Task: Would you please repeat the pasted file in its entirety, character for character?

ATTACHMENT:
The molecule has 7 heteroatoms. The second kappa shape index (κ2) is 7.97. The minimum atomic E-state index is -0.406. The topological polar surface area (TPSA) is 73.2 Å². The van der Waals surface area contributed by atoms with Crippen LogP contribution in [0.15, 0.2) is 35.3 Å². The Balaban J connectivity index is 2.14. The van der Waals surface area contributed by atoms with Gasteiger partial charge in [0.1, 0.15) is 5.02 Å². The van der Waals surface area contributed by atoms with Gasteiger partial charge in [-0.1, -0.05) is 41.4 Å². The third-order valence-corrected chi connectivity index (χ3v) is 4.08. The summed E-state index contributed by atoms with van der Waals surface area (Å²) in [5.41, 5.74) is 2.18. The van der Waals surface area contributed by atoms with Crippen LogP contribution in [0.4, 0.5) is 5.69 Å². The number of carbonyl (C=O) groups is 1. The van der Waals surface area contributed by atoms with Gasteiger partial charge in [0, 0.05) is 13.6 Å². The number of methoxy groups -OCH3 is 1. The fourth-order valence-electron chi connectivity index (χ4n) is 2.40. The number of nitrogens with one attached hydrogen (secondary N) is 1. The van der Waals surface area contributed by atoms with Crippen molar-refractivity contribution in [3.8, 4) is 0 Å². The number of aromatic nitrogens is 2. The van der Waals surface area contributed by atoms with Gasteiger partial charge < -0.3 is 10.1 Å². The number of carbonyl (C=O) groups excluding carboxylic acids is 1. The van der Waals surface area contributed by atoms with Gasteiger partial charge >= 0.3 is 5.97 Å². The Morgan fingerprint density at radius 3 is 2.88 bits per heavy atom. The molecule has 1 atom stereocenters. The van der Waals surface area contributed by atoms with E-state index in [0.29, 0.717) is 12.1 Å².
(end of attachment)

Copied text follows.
The molecule has 7 heteroatoms. The second kappa shape index (κ2) is 7.97. The minimum atomic E-state index is -0.406. The topological polar surface area (TPSA) is 73.2 Å². The van der Waals surface area contributed by atoms with Crippen LogP contribution in [0.15, 0.2) is 35.3 Å². The Balaban J connectivity index is 2.14. The van der Waals surface area contributed by atoms with Gasteiger partial charge in [0.1, 0.15) is 5.02 Å². The van der Waals surface area contributed by atoms with Gasteiger partial charge in [-0.1, -0.05) is 41.4 Å². The third-order valence-corrected chi connectivity index (χ3v) is 4.08. The summed E-state index contributed by atoms with van der Waals surface area (Å²) in [5.41, 5.74) is 2.18. The van der Waals surface area contributed by atoms with Crippen LogP contribution in [0.4, 0.5) is 5.69 Å². The number of carbonyl (C=O) groups is 1. The van der Waals surface area contributed by atoms with Gasteiger partial charge in [0, 0.05) is 13.6 Å². The number of methoxy groups -OCH3 is 1. The fourth-order valence-electron chi connectivity index (χ4n) is 2.40. The number of nitrogens with one attached hydrogen (secondary N) is 1. The van der Waals surface area contributed by atoms with Crippen molar-refractivity contribution in [3.8, 4) is 0 Å². The number of aromatic nitrogens is 2. The van der Waals surface area contributed by atoms with Gasteiger partial charge < -0.3 is 10.1 Å². The number of carbonyl (C=O) groups excluding carboxylic acids is 1. The van der Waals surface area contributed by atoms with Gasteiger partial charge >= 0.3 is 5.97 Å². The Morgan fingerprint density at radius 3 is 2.88 bits per heavy atom. The molecule has 1 atom stereocenters. The van der Waals surface area contributed by atoms with E-state index in [0.29, 0.717) is 12.1 Å².